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Explaining socio-economic differences in injury risks

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As is common in the public health arena in general, the literature concerned with social differences in injury risks is dominated by individual-level studies. Though numerous, these studies are predominantly descriptive, mainly concerned with injury risk distribution across socio-economic groups (measured in terms of social class, education, income, occupation or ethnicity) or with persons in various socio-economic circumstances (e.g., the unemployed, single parents, multi-child families). There is a great need to improve our understanding of the mechanisms underlying social patterning of injury risks. Injury research still lacks explanatory models for and empirical evidence on how contextual and individual factors interact in injury causation. Such research may be of considerable help in understanding social differentials in injury risks and, perhaps most importantly, the differential benefits of preventive strategies.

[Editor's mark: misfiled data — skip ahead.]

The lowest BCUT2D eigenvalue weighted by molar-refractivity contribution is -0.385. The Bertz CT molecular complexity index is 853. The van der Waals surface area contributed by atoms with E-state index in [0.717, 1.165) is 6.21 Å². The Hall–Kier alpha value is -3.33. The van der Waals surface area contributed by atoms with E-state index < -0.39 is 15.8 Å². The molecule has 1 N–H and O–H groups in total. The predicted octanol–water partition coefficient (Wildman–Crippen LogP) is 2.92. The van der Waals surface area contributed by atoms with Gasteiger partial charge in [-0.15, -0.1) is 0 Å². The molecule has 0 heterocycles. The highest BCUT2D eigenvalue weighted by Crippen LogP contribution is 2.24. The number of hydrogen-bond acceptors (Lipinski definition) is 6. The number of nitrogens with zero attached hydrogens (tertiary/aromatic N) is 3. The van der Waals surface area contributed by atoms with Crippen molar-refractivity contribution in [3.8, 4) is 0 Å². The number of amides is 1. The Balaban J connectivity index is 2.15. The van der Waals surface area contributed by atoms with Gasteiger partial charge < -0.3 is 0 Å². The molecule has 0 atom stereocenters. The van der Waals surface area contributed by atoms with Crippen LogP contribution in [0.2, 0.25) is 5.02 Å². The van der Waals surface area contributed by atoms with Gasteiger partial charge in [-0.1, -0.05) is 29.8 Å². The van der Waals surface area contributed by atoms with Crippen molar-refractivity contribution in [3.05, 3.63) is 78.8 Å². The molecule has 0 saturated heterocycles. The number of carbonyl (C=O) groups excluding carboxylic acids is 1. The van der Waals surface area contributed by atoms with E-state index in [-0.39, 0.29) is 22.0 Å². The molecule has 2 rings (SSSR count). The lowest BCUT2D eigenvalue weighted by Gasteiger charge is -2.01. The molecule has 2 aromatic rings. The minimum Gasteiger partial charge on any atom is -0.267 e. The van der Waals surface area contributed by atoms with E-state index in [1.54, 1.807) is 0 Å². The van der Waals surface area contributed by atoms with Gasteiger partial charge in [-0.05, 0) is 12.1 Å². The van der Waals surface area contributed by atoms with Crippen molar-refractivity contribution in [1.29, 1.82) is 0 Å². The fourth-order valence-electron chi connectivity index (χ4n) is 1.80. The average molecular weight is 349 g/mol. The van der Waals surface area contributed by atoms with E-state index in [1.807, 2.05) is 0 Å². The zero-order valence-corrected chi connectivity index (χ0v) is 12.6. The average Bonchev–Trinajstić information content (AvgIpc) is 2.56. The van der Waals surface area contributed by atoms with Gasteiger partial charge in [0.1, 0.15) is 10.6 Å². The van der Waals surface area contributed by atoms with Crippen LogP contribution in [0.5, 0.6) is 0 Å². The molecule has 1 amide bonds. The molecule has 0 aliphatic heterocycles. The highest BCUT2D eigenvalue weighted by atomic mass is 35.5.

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Document Type: Research Article

Publication date: 01 September 2001

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